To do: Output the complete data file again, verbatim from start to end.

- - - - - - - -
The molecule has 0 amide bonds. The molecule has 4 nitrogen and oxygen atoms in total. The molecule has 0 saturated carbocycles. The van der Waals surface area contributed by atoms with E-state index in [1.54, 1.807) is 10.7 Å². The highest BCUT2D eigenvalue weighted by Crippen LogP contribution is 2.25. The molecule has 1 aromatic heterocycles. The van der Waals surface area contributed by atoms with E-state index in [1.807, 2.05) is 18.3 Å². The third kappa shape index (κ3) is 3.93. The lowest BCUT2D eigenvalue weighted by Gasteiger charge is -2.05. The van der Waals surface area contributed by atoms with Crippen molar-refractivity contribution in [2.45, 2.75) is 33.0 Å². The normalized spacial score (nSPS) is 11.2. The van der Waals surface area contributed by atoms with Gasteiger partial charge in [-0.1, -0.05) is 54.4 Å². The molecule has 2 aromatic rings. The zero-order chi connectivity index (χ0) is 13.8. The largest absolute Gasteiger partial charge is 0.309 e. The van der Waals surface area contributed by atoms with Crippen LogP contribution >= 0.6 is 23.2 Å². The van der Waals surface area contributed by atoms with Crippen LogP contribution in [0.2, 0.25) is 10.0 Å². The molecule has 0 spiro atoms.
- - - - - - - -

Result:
The molecule has 0 amide bonds. The molecule has 4 nitrogen and oxygen atoms in total. The molecule has 0 saturated carbocycles. The van der Waals surface area contributed by atoms with E-state index in [1.54, 1.807) is 10.7 Å². The highest BCUT2D eigenvalue weighted by Crippen LogP contribution is 2.25. The molecule has 1 aromatic heterocycles. The van der Waals surface area contributed by atoms with E-state index in [1.807, 2.05) is 18.3 Å². The third kappa shape index (κ3) is 3.93. The lowest BCUT2D eigenvalue weighted by Gasteiger charge is -2.05. The van der Waals surface area contributed by atoms with Crippen molar-refractivity contribution in [2.45, 2.75) is 33.0 Å². The normalized spacial score (nSPS) is 11.2. The van der Waals surface area contributed by atoms with Gasteiger partial charge in [-0.1, -0.05) is 54.4 Å². The molecule has 2 aromatic rings. The zero-order chi connectivity index (χ0) is 13.8. The largest absolute Gasteiger partial charge is 0.309 e. The van der Waals surface area contributed by atoms with Crippen LogP contribution >= 0.6 is 23.2 Å². The van der Waals surface area contributed by atoms with Crippen LogP contribution in [0.2, 0.25) is 10.0 Å². The molecule has 0 spiro atoms.